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Essay on “School and Society” Complete Essay for Class 9, Class 10, Class 12 and Graduation and other classes.

School and Society

No one can deny that some basic minimal code of rules are in man’s best interest. Discipline is a scheme which is designed to facilitate the smooth working of some activity, whether it is the acquisition of knowledge by students or any other field like that of craftsman, soldier or artist. To reach the best possible end in each of these, energy has to be harboured and canalized, time must be measured and allotted and many of man’s impulses temporarily curbed. Discipline is needed to subdue the natural ego-centric so that they can live in, and with, society. Rules represent order, and the foundation of an orderly, disciplined way of life is laid in schools from where the child begins.

Many people today believe that maintaining order in the school is becoming difficult, though this should not come as a surprise. Society itself is changing and authority is under attack. Society has changed earlier too. Primitive people fought for food, women, home or fuel. As civilisation grew the need for laws to regulate the action of individuals and groups’ in the community was recognised. Laws were made and given an aura of holiness because they were necessary to enable society to survive. But inevitably, there were those who felt they were treated unjustly, and challenged the law often by force. The problem arises when some section of society sees law undermined, and perceive profit for themselves in the challenge it-self, and act without regard to consequence. When violence is seen to bring advantage, violence increases. That is what is happening today. Young people see the example of violence as the successful challenge to authority and tend to emulate it. Communication media attempt to present the news objectively, give violence and disruption a tacit acceptance, and do not condemn it. Youngsters, seeing it uncondemned, come to regard it as acceptance.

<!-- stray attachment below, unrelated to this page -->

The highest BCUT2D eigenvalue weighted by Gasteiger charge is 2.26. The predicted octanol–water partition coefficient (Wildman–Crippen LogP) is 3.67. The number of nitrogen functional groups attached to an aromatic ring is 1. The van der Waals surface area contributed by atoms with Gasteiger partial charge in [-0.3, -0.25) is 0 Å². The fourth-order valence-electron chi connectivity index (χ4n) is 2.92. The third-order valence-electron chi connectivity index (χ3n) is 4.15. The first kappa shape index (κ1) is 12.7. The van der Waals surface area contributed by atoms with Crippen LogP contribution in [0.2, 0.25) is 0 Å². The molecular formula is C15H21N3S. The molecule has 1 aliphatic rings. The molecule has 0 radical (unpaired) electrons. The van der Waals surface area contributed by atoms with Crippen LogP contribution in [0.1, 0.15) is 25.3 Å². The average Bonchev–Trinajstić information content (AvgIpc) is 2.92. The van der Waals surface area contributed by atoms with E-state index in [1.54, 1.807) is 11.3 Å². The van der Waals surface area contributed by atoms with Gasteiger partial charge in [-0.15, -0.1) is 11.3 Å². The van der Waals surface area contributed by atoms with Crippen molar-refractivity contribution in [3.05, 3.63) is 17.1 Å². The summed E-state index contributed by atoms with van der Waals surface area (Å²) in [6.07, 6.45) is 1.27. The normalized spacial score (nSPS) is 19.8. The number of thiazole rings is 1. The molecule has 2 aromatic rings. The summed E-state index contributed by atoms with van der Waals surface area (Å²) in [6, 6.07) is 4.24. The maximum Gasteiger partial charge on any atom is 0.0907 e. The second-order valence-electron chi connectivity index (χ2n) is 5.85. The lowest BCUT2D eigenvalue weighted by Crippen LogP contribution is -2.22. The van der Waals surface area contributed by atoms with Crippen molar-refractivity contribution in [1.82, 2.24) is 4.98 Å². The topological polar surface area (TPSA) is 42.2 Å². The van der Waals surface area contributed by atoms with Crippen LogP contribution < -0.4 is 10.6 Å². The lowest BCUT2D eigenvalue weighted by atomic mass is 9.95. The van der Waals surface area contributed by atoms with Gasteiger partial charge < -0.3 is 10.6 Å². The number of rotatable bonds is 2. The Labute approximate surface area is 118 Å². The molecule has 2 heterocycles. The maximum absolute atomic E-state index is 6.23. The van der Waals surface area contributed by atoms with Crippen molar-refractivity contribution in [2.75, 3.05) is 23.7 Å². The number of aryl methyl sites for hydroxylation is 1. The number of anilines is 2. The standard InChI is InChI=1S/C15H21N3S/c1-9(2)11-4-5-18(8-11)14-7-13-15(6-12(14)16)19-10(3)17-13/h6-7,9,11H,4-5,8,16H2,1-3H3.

According to Sociologist Sharda Iyer, children are today treated with a tolerance which allows for the rejection of authority. Paradoxically, parents are often critical of lax school discipline whilst tolerating such behaviour at home which would not have been widely accepted 20 or 30 years ago. Even more difficult to understand is that any step to make discipline in school more effective is questioned.

Being brought up in a tolerant atmosphere, children are often shocked when attempts are made to make them behave reasonably at school. They find themselves having to adopt to two quite different behavioural patterns. This has a traumatic effect on some children, which is itself an incitement to indiscipline. Society, as a whole, appears to accept that the majority of children want to learn, and that to enable them to do so, discipline must be maintained in schools. Schools in this age cannot operate in isolation; whatever happens and whatever is tolerated in the world has an effect on the school. The attitude of adults with whom children come into contact, either by direct experience or through media condition, the attitude of the pupil to all, influences on their lives.